The Outer Hebrides
Freshwater Landscape and Geology
The chain of islands that form the Outer Hebrides, the most westerly part of the United Kingdom, constitutes only 1.3% of the UK land mass but contains 15% of its freshwater surface area. Within the islands there are approximately 4000 freshwater lochs and 80 catchments which contain salmon, sea trout, brown trout, charr, eels, lamprey and pearl mussels and of these there are 24 rivers and loch systems with significant importance.
There are 3 Special Areas of Conservation (SAC) incorporated around the Outer Hebrides including one designated for Atlantic salmon in Loch Langabhat.
The islands’ largest loch is Loch Langabhat in central Lewis and Harris which covers an area of 9Km2. Loch Suaineabhal in West Lewis is the deepest loch on the island at 66m and the largest by volume. Loch Bee in South Uist is brackish and tidal, it is a (7Km2) shallow loch of less than 1m in depth. The lochs are often connected by streams and small rivers and most systems are low altitude. Over a thousand streams enter the sea around the islands.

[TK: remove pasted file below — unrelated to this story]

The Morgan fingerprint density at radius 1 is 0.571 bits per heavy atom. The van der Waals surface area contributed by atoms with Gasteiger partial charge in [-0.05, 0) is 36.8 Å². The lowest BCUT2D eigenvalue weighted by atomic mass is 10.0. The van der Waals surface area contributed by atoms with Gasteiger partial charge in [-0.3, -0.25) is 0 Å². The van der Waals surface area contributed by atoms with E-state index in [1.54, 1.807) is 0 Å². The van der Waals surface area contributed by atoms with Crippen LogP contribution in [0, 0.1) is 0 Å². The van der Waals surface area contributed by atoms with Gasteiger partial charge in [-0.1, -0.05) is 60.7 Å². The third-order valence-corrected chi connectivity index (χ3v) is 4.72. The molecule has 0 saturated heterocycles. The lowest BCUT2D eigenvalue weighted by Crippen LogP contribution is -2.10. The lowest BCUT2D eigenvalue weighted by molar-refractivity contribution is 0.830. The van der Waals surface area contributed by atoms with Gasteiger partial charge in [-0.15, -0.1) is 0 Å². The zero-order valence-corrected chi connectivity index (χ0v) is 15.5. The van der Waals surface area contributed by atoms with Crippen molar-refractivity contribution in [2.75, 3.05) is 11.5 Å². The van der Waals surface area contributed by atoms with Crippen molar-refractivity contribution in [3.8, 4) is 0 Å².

Much of Lewis and North Uist is characterised by relatively flat open moorland. Mountains of up to 800m high occur to the south of Lewis (Uig and Pairc), North Harris, and the east coast of the Uists.
The coast of the islands encloses extensive sea lochs. These are dominated by narrow fjordic lochs the most prominent of which are Seaforth and Reasort in Lewis and Harris respectively. The Uists contain a number of wide and shallow sea lochs the largest being Lochmaddy in North Uist.
The bedrock of the islands is predominantly Lewisian gneiss. This metamorphic rock is slow weathering and commonly overlain with peat. Consequently our freshwaters are typically acidic and nutrient-poor. However, along the west coasts of the islands, particularly in the Uists and Benbecula, but also including parts of Uig in Lewis, sandy coastal plains have been formed by the mixing of the calcium rich blown sand with acidic peat. In these areas calcareous shell sand dissolves to produce alkaline freshwaters. These fertile waters support more plants and larger resident fish than other areas.